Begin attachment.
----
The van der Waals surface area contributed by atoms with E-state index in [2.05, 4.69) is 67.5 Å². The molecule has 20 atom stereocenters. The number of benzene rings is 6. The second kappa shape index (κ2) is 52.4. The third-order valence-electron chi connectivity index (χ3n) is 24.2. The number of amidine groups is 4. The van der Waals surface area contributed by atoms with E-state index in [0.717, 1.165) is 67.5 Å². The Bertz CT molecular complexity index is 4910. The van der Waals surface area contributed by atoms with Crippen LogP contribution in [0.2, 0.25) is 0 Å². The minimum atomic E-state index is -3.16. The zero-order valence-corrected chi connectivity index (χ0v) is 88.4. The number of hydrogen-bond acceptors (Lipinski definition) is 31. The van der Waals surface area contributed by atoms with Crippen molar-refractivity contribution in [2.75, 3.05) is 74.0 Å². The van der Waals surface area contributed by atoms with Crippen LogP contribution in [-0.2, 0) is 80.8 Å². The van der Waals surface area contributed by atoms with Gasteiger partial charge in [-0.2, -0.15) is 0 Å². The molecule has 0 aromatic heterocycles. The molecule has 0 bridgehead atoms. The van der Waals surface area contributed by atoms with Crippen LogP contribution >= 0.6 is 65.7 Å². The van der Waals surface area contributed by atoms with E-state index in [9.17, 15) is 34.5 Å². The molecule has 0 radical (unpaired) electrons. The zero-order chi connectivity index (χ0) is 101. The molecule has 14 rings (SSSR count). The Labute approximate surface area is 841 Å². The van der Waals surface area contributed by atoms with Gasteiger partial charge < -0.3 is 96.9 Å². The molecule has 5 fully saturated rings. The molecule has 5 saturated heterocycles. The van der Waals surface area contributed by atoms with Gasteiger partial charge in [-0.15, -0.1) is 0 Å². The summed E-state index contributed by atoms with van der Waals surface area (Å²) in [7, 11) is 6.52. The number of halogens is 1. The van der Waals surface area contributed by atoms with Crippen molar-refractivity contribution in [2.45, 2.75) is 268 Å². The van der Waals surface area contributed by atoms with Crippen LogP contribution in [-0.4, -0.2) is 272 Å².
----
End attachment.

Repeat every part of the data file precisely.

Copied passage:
The van der Waals surface area contributed by atoms with E-state index in [2.05, 4.69) is 67.5 Å². The molecule has 20 atom stereocenters. The number of benzene rings is 6. The second kappa shape index (κ2) is 52.4. The third-order valence-electron chi connectivity index (χ3n) is 24.2. The number of amidine groups is 4. The van der Waals surface area contributed by atoms with E-state index in [0.717, 1.165) is 67.5 Å². The Bertz CT molecular complexity index is 4910. The van der Waals surface area contributed by atoms with Crippen LogP contribution in [0.2, 0.25) is 0 Å². The minimum atomic E-state index is -3.16. The zero-order valence-corrected chi connectivity index (χ0v) is 88.4. The number of hydrogen-bond acceptors (Lipinski definition) is 31. The van der Waals surface area contributed by atoms with Crippen molar-refractivity contribution in [2.75, 3.05) is 74.0 Å². The van der Waals surface area contributed by atoms with Crippen LogP contribution in [-0.2, 0) is 80.8 Å². The van der Waals surface area contributed by atoms with Gasteiger partial charge in [-0.2, -0.15) is 0 Å². The molecule has 0 aromatic heterocycles. The molecule has 0 bridgehead atoms. The van der Waals surface area contributed by atoms with Crippen LogP contribution >= 0.6 is 65.7 Å². The van der Waals surface area contributed by atoms with E-state index in [9.17, 15) is 34.5 Å². The molecule has 0 radical (unpaired) electrons. The zero-order chi connectivity index (χ0) is 101. The molecule has 14 rings (SSSR count). The Labute approximate surface area is 841 Å². The van der Waals surface area contributed by atoms with Gasteiger partial charge < -0.3 is 96.9 Å². The molecule has 5 fully saturated rings. The molecule has 5 saturated heterocycles. The van der Waals surface area contributed by atoms with Gasteiger partial charge in [-0.15, -0.1) is 0 Å². The summed E-state index contributed by atoms with van der Waals surface area (Å²) in [7, 11) is 6.52. The number of halogens is 1. The van der Waals surface area contributed by atoms with Crippen molar-refractivity contribution in [2.45, 2.75) is 268 Å². The van der Waals surface area contributed by atoms with Crippen LogP contribution in [-0.4, -0.2) is 272 Å².